“I needed to adjust to more of the Chinese communication style and their principle of guanxi, which is kind of like being very reciprocal. So, if you do this for me, I’ll do this for you type deal. And you have to really read the air and start to listen for what is the meaning behind what they’re saying that they aren’t actually saying.”

“I learned early on in my career that you’re always going to be your best advocate.”

“Don’t rely on your, your surroundings. You are the only one who can get after your goals. And so to position yourself for what you are looking to do, you may need to seek additional education or training or certification programs, and. You should check to see if your company does have a professional development budget, because sometimes they do, and sometimes they don’t.”

“And so, you know, if your goal is, for example, to climb the corporate ladder, for example, right? You really need to think less about self promotion and more about knowing your audience and speaking their language. So if you can use data and highlight how business results came as a result of things you specifically did, that will do all of the promotion you need in a lot of cases, right?”

“I will say one way to kind of get around that to hopefully be seen by those outside of just your direct manager can be to have a strong peer group at the same level as yourself and not self promote but promote your friend and have your friend promote to you. So if your company has some kind of like recognition system, right? If I go and say, wow, Michelle, you absolutely crushed that last marketing campaign, I saw that we had, you know, X amount of clicks and shares. That is helping your sister out.”

“Building out your LinkedIn presence can really only help you with regards to your growth and development from a learning perspective, and maybe even challenge ideas and perceptions that you had by reading some content, right? You don’t have to agree with everything. It’s, it is ultimately the internet, but also make those introductions for, for future opportunities.”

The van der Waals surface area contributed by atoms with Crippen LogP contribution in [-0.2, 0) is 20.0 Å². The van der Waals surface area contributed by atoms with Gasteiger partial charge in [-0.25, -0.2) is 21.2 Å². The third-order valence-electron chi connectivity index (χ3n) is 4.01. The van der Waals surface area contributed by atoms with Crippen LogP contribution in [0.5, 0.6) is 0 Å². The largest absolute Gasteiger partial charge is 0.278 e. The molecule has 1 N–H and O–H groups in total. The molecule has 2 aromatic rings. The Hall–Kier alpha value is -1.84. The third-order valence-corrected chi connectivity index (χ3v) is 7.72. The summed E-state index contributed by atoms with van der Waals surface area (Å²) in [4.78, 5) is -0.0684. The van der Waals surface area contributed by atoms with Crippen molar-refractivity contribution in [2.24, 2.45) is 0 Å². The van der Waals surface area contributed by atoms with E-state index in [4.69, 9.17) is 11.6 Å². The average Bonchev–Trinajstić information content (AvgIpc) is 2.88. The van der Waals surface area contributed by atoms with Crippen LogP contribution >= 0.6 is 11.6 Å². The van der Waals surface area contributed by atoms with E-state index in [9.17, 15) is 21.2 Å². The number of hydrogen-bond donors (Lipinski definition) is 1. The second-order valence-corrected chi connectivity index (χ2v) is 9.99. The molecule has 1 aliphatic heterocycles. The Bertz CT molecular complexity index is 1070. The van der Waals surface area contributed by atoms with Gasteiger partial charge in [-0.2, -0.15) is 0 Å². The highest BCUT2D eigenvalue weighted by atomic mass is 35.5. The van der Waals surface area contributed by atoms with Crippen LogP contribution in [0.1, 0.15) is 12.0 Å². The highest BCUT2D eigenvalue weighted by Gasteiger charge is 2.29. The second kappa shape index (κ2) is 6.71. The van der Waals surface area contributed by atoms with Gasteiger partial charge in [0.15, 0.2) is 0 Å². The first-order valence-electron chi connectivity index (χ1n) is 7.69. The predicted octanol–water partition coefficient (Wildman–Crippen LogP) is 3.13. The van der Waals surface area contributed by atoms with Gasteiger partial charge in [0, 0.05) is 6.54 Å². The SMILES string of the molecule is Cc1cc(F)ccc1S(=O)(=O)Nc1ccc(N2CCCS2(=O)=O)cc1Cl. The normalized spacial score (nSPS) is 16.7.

“If you are job searching, even if you’re not job searching, Stay away from buzzwords or a lot of adjectives or having your title on LinkedIn be anything other than what your actual job is. Like Purple Squirrel Finder, as it turns out, does not come up in a search string if a recruiter is trying to recruit another recruiter, right?”

“If anyone tells you if you’re looking for work, don’t use the green open to work banner. That is fake news. It is not desperate. Recruiters are looking to search and hire people who are open to work. Don’t be afraid to use it. The people who are trying to spread a bad name to the open to work banner are not people who you actually want to work with.”

“The best advice I can give, and I share this with all of my team, is control the controllables. You can control your own reactions and emotions, but there will always be things that you cannot control, so just be mindful of that.”